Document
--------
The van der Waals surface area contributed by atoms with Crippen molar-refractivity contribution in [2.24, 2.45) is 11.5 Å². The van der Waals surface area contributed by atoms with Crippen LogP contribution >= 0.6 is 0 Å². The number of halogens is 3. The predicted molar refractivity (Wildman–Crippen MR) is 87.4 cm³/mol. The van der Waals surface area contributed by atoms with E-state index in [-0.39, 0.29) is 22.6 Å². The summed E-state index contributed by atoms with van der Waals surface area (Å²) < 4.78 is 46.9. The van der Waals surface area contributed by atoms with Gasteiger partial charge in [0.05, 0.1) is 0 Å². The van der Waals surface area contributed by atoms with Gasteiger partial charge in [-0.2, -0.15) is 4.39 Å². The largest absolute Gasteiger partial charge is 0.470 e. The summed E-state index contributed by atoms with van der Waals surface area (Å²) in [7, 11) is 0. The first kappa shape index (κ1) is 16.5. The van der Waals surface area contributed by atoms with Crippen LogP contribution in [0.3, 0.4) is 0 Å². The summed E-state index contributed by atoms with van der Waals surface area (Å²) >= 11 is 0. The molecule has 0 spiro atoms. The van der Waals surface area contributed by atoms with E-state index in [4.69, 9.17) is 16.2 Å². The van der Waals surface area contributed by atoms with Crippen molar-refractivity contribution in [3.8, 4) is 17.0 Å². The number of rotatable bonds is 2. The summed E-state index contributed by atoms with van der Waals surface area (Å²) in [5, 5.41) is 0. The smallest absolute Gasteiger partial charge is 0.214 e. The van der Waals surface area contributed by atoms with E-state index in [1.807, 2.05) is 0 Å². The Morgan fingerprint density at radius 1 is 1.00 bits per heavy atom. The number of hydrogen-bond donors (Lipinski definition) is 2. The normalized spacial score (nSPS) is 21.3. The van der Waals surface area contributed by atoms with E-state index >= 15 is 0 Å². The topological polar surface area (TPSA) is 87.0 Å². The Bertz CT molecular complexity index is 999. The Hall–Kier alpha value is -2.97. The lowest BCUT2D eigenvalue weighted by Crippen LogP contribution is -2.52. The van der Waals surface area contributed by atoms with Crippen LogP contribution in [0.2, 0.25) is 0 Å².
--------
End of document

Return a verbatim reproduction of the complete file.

The van der Waals surface area contributed by atoms with Crippen molar-refractivity contribution in [2.24, 2.45) is 11.5 Å². The van der Waals surface area contributed by atoms with Crippen LogP contribution >= 0.6 is 0 Å². The number of halogens is 3. The predicted molar refractivity (Wildman–Crippen MR) is 87.4 cm³/mol. The van der Waals surface area contributed by atoms with E-state index in [-0.39, 0.29) is 22.6 Å². The summed E-state index contributed by atoms with van der Waals surface area (Å²) < 4.78 is 46.9. The van der Waals surface area contributed by atoms with Gasteiger partial charge in [0.05, 0.1) is 0 Å². The van der Waals surface area contributed by atoms with Gasteiger partial charge in [-0.2, -0.15) is 4.39 Å². The largest absolute Gasteiger partial charge is 0.470 e. The summed E-state index contributed by atoms with van der Waals surface area (Å²) in [7, 11) is 0. The first kappa shape index (κ1) is 16.5. The van der Waals surface area contributed by atoms with Crippen LogP contribution in [0.3, 0.4) is 0 Å². The summed E-state index contributed by atoms with van der Waals surface area (Å²) >= 11 is 0. The molecule has 0 spiro atoms. The van der Waals surface area contributed by atoms with E-state index in [4.69, 9.17) is 16.2 Å². The van der Waals surface area contributed by atoms with Crippen molar-refractivity contribution in [3.8, 4) is 17.0 Å². The number of rotatable bonds is 2. The summed E-state index contributed by atoms with van der Waals surface area (Å²) in [5, 5.41) is 0. The smallest absolute Gasteiger partial charge is 0.214 e. The van der Waals surface area contributed by atoms with E-state index in [1.807, 2.05) is 0 Å². The Morgan fingerprint density at radius 1 is 1.00 bits per heavy atom. The number of hydrogen-bond donors (Lipinski definition) is 2. The normalized spacial score (nSPS) is 21.3. The van der Waals surface area contributed by atoms with E-state index >= 15 is 0 Å². The topological polar surface area (TPSA) is 87.0 Å². The Bertz CT molecular complexity index is 999. The Hall–Kier alpha value is -2.97. The lowest BCUT2D eigenvalue weighted by Crippen LogP contribution is -2.52. The van der Waals surface area contributed by atoms with Crippen LogP contribution in [0.2, 0.25) is 0 Å².